Presidents eventually have to govern, especially if they’ve won re-election and have nothing else to campaign for. Obama’s team has failed him — numerous times — and the President has failed his supporters by not cleaning house. One of the biggest blows to Obama’s Presidency was Rahm Emanuel’s departure to become Mayor of Chicago. If any President needed a strong White House Chief of Staff, it’s Obama. Obama needs a Chief of Staff who isn’t a longtime member of his inner circle or a close political buddy. I wish he’d get a Leon Panetta-type to run his White House operations for the remainder of his term and try to salvage things. Hell, I wish he’d just ask Leon Panetta.
I am not fit for this office and should never have been here.
President Warren G. Harding, to Columbia University president Nicholas Murray Butler, 1922
"Age is creeping inexorably in. I’m only just now beginning to see the first glimpse of what it truly means to be between two natures. I must admit this had always remained an intellectual notion for me for many years. Now I can really feel it. The incredible weakness of my wish & how it is always swallowed up by this adversary of my imagined self — the picture of who I am. This greedy one, never satisfied, always hungry for something ‘more’, something different, something else, something elsewhere. My inclination always is to do battle with this part of myself — to ‘get rid’ of it; to smother it; cast it out somehow but never to simply ‘see’ it. Very difficult. I don’t find it easy at all to accept. It’s hugely seductive &, in fact, such a major part of me I don’t see how I could live without it. Maybe this is the beginning of understanding ‘sacrifice’. I don’t know. At times I feel I’m right on the cutting edge of a whole new understanding & right in that moment I see I’m unwilling to take the leap. Scared maybe; afraid to lose the very aspect of this false self that keeps me in prison." — Sam Shepard, letter to Johnny Dark, August 17, 1998 (From "2 Prospectors: The Letters of Sam Shepard and Johnny Dark")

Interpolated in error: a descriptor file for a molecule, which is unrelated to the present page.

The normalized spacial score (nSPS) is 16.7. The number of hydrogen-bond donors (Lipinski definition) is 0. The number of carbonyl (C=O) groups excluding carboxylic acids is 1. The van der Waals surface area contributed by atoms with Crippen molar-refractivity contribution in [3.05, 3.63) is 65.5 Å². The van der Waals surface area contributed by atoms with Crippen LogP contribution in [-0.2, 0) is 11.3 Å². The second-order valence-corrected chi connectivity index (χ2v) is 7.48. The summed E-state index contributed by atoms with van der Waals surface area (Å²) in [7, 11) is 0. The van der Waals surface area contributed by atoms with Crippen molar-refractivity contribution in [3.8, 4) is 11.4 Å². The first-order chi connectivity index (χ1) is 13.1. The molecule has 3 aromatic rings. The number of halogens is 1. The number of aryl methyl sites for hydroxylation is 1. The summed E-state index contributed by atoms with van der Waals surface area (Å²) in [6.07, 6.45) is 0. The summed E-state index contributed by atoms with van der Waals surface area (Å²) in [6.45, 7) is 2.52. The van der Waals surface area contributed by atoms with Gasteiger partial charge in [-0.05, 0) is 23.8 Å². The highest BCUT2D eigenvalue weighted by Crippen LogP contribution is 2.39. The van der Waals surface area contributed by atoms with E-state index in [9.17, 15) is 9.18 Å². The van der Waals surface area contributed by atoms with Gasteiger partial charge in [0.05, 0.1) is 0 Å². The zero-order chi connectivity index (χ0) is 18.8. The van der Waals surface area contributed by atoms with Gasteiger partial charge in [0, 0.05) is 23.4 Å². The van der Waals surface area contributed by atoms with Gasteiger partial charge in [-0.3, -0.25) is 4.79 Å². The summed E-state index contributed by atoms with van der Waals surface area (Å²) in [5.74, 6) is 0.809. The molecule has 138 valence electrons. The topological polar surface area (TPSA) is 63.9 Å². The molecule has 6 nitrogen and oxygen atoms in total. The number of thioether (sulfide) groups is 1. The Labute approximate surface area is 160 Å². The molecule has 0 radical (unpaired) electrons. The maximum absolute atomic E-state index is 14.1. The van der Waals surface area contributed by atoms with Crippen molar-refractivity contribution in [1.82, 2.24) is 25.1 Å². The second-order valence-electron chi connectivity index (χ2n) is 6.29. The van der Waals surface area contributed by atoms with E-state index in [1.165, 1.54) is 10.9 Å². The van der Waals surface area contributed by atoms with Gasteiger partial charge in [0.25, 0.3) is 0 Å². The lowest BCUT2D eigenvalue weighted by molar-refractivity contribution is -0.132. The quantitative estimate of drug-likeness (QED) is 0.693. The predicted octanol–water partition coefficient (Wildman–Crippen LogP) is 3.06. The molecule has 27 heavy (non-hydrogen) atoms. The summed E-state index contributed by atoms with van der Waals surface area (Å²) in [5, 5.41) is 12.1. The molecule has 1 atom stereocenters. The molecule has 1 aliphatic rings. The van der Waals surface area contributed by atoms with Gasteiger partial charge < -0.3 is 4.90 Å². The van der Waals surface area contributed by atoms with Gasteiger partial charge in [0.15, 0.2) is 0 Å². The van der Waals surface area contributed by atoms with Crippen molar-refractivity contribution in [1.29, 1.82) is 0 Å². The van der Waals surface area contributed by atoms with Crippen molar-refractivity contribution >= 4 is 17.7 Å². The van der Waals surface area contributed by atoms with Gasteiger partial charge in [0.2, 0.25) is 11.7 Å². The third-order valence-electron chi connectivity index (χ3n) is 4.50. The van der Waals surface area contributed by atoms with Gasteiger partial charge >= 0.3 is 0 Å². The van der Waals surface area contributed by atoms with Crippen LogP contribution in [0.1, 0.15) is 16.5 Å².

I don’t understand it myself. That’s definitely something that the President (especially this President) should have marked with something significant.
LBJ had recently been hospitalized with a bad cold and his doctors advised him not to make the trip. He was heavily criticized domestically and internationally, not only for not making the trip to London himself, but also for not sending Vice President Humphrey.
LBJ noted that he had spent several years as VP and wanted to break the idea that the main responsibility of Vice Presidents was to attend funerals. He tabbed General Eisenhower and Chief Justice Earl Warren to lead the U.S. delegation and felt that was sufficient.
There were allegations that LBJ had snubbed Churchill’s funeral because Churchill didn’t attend the funeral of FDR (one of LBJ’s mentors). That’s just silly. FDR died in the hectic, closing days of World War II in Europe and Churchill couldn’t be expected to make a risky Trans-Atlantic trip as the Allies and Soviets were closing in on Hitler and Berlin.
Wow…you’ve been paying attention. I think I only mentioned Alex Wagner a couple of times, and not recently!
I’ve been quiet about my internet crush for a while, mainly because she follows me on Twitter and about.me and I don’t want to creep her out. However, I’m totally into Asha de Vos and the extraordinary work she is doing to help save the blue whales. Asha is amazing.
(Oh, and giantsquidandlocomotives, of course.)
MANDELA deserves a Google/Wikipedia search, at least, not a quickie Tumblr answer.
I’ll say this: stringing together the names of Gandhi, Martin Luther King, and Nelson Mandela is not hagiography. Mandela was imprisoned, forced to break rocks, for 27 years — TWENTY-SEVEN YEARS — and when he got out and came to power, instead of lining up his enemies and having them shot, he forgave them. His fight became a battle for reconciliation and unity. Mandela was an extraordinary human being.
It looks like it’s going to be pretty big. I think Pope John Paul II’s funeral was actually bigger than Churchill’s. After all, LBJ didn’t even go to Churchill’s funeral (big mistake — Sir Winston deserved better).
JPII’s funeral was huge. I mean, pretty much every world leader was there — OUTSIDE, in Saint Peter’s Square, with the people. You had the Israeli and Iranian Presidents sitting next to each other. That was a remarkable gathering. Mandela’s could surpass it.
I imagine that they will all travel together on Air Force One with President Obama.
I’m pretty sure everyone traveled with the incumbent President to Pope John Paul II’s funeral in 2005 and Yitzhak Rabin’s funeral in 1995. And when Sadat was assassinated, Reagan didn’t go to the funeral, but he sent Nixon, Ford, and Carter to Cairo together on AF1.